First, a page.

The investigation of molecular structures often requires the use of graphics software to display different representations of the molecule of interest. Unfortunately, the commonly available visualization software is generally quite complex and requires a high degree of expertise for the user to obtain the desired images. Often, the selection of interesting views implies a considerable time and effort for nonexperienced users. Characterizing the desired properties the users may need is often impossible. In this paper we present a method to automatically determine certain views of molecules that can be used to study their chemical or physical properties. We have used Information Theory's Shannon entropy in order to characterize two kinds of views: views which show most of the structure of a molecule and views which show a low amount of information of an arrangement of molecules. The first ones can be used to study the composition of the molecule, that is to study certain chemical properties. The latter easily show how molecules are ordered in space and therefore are suitable to infer physical properties of compounds, such as resistance. Finally, we also present an adaptive, hardware accelerated algorithm that makes use of the features of graphics cards to make this calculation in realtime. Our method has proven to give good results as in most cases the views generated by our application can completely replace human involvement. For highly complex compounds, they can be either enough, or a good starting point. Often, our application also provides several views that could be missed by the users. © 2005 Elsevier Ltd. All rights reserved.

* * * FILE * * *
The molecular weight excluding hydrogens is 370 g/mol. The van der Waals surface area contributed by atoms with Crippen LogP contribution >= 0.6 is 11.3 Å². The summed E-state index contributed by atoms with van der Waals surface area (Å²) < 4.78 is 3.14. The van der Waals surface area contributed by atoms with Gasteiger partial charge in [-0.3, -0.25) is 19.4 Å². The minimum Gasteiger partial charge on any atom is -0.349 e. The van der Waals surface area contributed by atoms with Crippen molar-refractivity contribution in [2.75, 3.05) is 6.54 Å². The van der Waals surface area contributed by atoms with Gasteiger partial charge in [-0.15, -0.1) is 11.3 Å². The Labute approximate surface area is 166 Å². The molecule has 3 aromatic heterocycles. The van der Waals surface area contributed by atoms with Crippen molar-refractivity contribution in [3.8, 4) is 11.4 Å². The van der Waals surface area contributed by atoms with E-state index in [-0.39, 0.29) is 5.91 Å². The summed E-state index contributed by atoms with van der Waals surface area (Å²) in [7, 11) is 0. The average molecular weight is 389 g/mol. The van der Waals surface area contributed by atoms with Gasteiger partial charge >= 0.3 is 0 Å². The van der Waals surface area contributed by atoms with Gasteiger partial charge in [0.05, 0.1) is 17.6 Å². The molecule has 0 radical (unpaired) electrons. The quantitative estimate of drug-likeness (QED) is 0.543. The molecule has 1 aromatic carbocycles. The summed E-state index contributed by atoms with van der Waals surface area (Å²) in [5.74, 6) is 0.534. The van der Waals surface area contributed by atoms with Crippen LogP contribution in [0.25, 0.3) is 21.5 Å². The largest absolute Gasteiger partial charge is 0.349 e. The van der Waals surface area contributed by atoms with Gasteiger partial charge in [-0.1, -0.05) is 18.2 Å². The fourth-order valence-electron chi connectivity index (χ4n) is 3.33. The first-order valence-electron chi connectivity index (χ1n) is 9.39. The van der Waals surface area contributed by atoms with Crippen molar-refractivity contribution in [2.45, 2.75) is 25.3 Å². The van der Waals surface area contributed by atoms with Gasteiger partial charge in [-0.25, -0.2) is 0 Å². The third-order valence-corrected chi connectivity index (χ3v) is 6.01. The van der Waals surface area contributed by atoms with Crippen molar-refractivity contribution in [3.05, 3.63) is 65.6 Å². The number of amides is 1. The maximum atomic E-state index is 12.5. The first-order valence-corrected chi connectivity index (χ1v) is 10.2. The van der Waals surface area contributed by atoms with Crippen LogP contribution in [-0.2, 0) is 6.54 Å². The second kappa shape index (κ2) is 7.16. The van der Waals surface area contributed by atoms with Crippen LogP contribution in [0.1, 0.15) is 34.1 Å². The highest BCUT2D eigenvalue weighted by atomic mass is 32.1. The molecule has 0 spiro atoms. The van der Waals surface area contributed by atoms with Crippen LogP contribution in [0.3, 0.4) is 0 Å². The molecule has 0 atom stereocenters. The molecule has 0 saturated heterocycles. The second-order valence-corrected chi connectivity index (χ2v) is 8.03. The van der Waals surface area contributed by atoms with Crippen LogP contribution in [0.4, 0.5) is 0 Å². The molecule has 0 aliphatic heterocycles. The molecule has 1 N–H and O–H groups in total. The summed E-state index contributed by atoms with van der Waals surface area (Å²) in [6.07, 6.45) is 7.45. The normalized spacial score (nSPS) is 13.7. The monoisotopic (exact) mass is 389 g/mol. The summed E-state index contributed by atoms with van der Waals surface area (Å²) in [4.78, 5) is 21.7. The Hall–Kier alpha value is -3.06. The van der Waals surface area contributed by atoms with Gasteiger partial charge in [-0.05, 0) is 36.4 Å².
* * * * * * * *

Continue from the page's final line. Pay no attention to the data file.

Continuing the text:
|Journal||Computers and Graphics (Pergamon)|
|Publication status||Published - 1 Feb 2006|
- Automatic scene exploration
- Molecular Graphics
- Realtime camera placement